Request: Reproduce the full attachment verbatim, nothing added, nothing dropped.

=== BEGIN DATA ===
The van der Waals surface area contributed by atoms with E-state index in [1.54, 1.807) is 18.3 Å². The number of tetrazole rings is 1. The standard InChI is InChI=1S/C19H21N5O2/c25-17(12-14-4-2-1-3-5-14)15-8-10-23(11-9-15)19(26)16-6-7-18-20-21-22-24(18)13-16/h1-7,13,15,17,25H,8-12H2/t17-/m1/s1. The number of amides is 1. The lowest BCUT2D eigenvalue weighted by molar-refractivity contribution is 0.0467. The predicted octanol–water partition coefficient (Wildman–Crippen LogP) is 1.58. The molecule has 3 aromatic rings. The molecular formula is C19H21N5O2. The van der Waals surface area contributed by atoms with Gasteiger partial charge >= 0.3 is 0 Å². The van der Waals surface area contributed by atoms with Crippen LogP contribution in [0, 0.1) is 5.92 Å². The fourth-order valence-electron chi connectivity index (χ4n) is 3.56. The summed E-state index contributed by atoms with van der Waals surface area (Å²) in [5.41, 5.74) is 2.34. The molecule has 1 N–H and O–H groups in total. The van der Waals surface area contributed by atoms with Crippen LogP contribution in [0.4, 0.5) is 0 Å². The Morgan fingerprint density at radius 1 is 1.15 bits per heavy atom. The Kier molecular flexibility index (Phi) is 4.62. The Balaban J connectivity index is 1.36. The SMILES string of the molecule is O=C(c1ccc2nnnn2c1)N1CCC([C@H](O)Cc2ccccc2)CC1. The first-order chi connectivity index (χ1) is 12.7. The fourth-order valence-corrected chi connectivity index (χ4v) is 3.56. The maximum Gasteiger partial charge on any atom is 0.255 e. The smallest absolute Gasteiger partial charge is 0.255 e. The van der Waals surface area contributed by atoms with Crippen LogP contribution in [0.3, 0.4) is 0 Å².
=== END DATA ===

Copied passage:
The van der Waals surface area contributed by atoms with E-state index in [1.54, 1.807) is 18.3 Å². The number of tetrazole rings is 1. The standard InChI is InChI=1S/C19H21N5O2/c25-17(12-14-4-2-1-3-5-14)15-8-10-23(11-9-15)19(26)16-6-7-18-20-21-22-24(18)13-16/h1-7,13,15,17,25H,8-12H2/t17-/m1/s1. The number of amides is 1. The lowest BCUT2D eigenvalue weighted by molar-refractivity contribution is 0.0467. The predicted octanol–water partition coefficient (Wildman–Crippen LogP) is 1.58. The molecule has 3 aromatic rings. The molecular formula is C19H21N5O2. The van der Waals surface area contributed by atoms with Gasteiger partial charge >= 0.3 is 0 Å². The van der Waals surface area contributed by atoms with Crippen LogP contribution in [0, 0.1) is 5.92 Å². The fourth-order valence-electron chi connectivity index (χ4n) is 3.56. The summed E-state index contributed by atoms with van der Waals surface area (Å²) in [5.41, 5.74) is 2.34. The molecule has 1 N–H and O–H groups in total. The van der Waals surface area contributed by atoms with Crippen LogP contribution in [0.4, 0.5) is 0 Å². The Morgan fingerprint density at radius 1 is 1.15 bits per heavy atom. The Kier molecular flexibility index (Phi) is 4.62. The Balaban J connectivity index is 1.36. The SMILES string of the molecule is O=C(c1ccc2nnnn2c1)N1CCC([C@H](O)Cc2ccccc2)CC1. The first-order chi connectivity index (χ1) is 12.7. The fourth-order valence-corrected chi connectivity index (χ4v) is 3.56. The maximum Gasteiger partial charge on any atom is 0.255 e. The smallest absolute Gasteiger partial charge is 0.255 e. The van der Waals surface area contributed by atoms with Crippen LogP contribution in [0.3, 0.4) is 0 Å².